When living in a ski town, it’s only a matter of time before the rad times you’ve been posting catch up with you. Be it through getting older, making a tiny but crucial mistake on an in-run, or just zigging when you should have zagged, after a few years it’s more a matter of when than if you get banged up.
Let’s all pause for a moment to knock on some wood.
One of the most common injuries to befall a skier is the tear of the Anterior Cruciate Ligament, or ACL. Such a simple piece of your knee, but busting yourself up like this can mean weeks of treatment and sometimes invasive surgery to repair it. It goes without saying that activities like skiing are a long way off for you – harder for some to watch their friends come home after ripping all day, while you’ve been keeping the couch warm watching fat flakes fall from the gray sky.
All that may be about to change drastically, however, thanks to the work being done by Dr. Martha Murray. As an engineering student, she met a man who had suffered the injury and couldn’t understand why all these pieces had to be inserted, holes drilled into bones, for just a tiny ligament. This irked at her so much that she eventually switched over to medical school to try and solve the problem. Her prototype, a tiny sponge scaffold, designed to aid healing, is 30 years in the making and ready to test on humans. Murray explains where she got her idea, and how it works:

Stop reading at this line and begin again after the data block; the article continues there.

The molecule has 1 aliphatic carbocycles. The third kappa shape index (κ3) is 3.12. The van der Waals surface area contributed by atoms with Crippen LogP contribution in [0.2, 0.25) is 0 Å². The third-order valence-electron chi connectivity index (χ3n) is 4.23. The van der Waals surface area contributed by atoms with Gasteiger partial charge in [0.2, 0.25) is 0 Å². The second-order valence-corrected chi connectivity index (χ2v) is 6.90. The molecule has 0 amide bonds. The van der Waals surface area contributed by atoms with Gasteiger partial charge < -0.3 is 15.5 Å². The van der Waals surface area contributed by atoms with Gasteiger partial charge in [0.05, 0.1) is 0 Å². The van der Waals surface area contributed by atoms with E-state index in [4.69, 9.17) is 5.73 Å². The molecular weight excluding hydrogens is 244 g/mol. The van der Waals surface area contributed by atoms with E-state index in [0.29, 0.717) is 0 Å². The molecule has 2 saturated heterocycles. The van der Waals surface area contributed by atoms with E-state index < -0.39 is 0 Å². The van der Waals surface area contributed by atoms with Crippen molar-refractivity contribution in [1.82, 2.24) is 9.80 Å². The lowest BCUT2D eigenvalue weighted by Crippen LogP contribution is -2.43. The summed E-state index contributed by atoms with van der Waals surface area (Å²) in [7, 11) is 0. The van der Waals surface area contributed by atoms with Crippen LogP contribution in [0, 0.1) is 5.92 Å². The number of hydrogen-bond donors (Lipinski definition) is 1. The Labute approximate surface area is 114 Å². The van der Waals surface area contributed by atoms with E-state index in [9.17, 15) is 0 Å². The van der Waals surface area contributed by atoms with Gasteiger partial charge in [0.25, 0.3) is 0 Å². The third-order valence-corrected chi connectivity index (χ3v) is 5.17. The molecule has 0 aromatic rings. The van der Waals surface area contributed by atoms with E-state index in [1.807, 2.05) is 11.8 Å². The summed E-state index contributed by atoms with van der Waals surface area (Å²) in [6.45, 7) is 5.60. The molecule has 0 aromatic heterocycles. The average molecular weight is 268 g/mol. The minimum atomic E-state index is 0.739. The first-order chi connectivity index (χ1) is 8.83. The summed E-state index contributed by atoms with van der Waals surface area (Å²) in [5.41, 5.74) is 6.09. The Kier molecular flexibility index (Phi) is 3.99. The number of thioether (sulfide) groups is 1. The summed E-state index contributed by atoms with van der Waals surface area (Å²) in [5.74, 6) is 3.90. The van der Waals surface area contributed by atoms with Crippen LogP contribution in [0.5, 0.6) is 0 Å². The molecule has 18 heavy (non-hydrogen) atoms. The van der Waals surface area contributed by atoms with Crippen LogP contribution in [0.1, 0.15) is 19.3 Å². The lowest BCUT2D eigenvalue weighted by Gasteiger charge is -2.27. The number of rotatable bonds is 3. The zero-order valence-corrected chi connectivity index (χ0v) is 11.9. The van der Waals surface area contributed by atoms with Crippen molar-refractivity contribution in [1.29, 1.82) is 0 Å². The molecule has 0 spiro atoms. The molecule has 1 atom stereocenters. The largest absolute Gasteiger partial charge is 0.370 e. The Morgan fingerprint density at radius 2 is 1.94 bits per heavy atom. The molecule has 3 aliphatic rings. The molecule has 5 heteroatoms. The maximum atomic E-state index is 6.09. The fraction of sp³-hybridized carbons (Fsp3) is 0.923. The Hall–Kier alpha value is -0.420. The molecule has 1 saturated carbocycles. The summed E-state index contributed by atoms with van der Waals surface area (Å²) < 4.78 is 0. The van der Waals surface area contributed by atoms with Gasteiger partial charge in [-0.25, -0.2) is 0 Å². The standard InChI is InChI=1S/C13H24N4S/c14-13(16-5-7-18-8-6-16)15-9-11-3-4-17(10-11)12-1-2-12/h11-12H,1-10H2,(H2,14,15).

“When the MCL [medial collateral ligament] tears, the two ends bleed and the blood forms a provisional scaffold between the two torn ends that the tissue then grows into and heals itself… In the ACL, the ends bleed when it gets injured, but the blood can’t clot between the two ends of the ligament because of the fluid in the knee joint. So, you end up having these two torn ends washing around in this liquid instead of getting reconnected by a solidified blood clot.
“Once we figured that out, we developed a scaffold, basically like a sponge, that you can use to hold the blood between the two torn ends of the ACL long enough for the cells around and the tissue around to grow into it and reunite. When we do the repair of the ACL and we sew it back together, we sew it with the sponge between the two ends. Then, we can put some of the patient’s own blood onto that sponge. The sponge soaks up that blood and holds the blood which has all the right biology to stimulate healing. The sponge gets replaced over six to eight weeks with healing tissues. It’s there until it’s not needed anymore.”
It’s still a long way off from being “the norm”, but the FDA has approved Dr. Murray to try it out on 10 patients with recent injuries, a far cry from the hundreds of thousands of cases every year. But it’s a good, crutches-free step in the right direction.
A full interview with Dr Murray can be found here.